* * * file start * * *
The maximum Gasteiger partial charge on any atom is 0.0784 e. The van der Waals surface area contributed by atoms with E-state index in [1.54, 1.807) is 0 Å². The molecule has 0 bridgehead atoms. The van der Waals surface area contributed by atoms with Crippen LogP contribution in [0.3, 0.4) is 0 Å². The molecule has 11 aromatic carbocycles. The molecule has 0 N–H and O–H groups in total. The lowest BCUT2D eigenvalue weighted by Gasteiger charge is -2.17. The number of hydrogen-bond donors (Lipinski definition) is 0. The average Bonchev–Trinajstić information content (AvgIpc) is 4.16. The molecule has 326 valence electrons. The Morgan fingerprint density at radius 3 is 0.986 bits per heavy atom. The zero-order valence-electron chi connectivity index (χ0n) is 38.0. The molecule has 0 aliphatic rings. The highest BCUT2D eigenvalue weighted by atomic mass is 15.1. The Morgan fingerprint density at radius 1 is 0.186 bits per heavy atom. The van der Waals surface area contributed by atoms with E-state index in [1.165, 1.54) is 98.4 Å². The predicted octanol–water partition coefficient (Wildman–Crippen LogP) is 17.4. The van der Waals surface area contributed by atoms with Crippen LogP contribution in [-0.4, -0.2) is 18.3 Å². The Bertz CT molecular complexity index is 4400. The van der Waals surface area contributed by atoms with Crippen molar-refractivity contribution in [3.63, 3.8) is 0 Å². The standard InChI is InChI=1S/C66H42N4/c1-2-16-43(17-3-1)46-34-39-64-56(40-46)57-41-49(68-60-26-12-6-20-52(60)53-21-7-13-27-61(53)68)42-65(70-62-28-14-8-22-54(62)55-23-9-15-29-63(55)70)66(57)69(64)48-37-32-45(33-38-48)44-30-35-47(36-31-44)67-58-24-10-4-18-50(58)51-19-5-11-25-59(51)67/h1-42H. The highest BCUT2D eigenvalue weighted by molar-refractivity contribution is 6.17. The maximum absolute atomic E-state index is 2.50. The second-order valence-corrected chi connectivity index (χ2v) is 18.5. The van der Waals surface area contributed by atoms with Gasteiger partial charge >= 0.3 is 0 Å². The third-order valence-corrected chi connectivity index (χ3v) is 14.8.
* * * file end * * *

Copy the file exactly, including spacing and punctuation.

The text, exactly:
The maximum Gasteiger partial charge on any atom is 0.0784 e. The van der Waals surface area contributed by atoms with E-state index in [1.54, 1.807) is 0 Å². The molecule has 0 bridgehead atoms. The van der Waals surface area contributed by atoms with Crippen LogP contribution in [0.3, 0.4) is 0 Å². The molecule has 11 aromatic carbocycles. The molecule has 0 N–H and O–H groups in total. The lowest BCUT2D eigenvalue weighted by Gasteiger charge is -2.17. The number of hydrogen-bond donors (Lipinski definition) is 0. The average Bonchev–Trinajstić information content (AvgIpc) is 4.16. The molecule has 326 valence electrons. The Morgan fingerprint density at radius 3 is 0.986 bits per heavy atom. The zero-order valence-electron chi connectivity index (χ0n) is 38.0. The molecule has 0 aliphatic rings. The highest BCUT2D eigenvalue weighted by atomic mass is 15.1. The Morgan fingerprint density at radius 1 is 0.186 bits per heavy atom. The van der Waals surface area contributed by atoms with E-state index in [1.165, 1.54) is 98.4 Å². The predicted octanol–water partition coefficient (Wildman–Crippen LogP) is 17.4. The van der Waals surface area contributed by atoms with Crippen LogP contribution in [-0.4, -0.2) is 18.3 Å². The Bertz CT molecular complexity index is 4400. The van der Waals surface area contributed by atoms with Crippen molar-refractivity contribution in [3.63, 3.8) is 0 Å². The standard InChI is InChI=1S/C66H42N4/c1-2-16-43(17-3-1)46-34-39-64-56(40-46)57-41-49(68-60-26-12-6-20-52(60)53-21-7-13-27-61(53)68)42-65(70-62-28-14-8-22-54(62)55-23-9-15-29-63(55)70)66(57)69(64)48-37-32-45(33-38-48)44-30-35-47(36-31-44)67-58-24-10-4-18-50(58)51-19-5-11-25-59(51)67/h1-42H. The highest BCUT2D eigenvalue weighted by molar-refractivity contribution is 6.17. The maximum absolute atomic E-state index is 2.50. The second-order valence-corrected chi connectivity index (χ2v) is 18.5. The van der Waals surface area contributed by atoms with Gasteiger partial charge >= 0.3 is 0 Å². The third-order valence-corrected chi connectivity index (χ3v) is 14.8.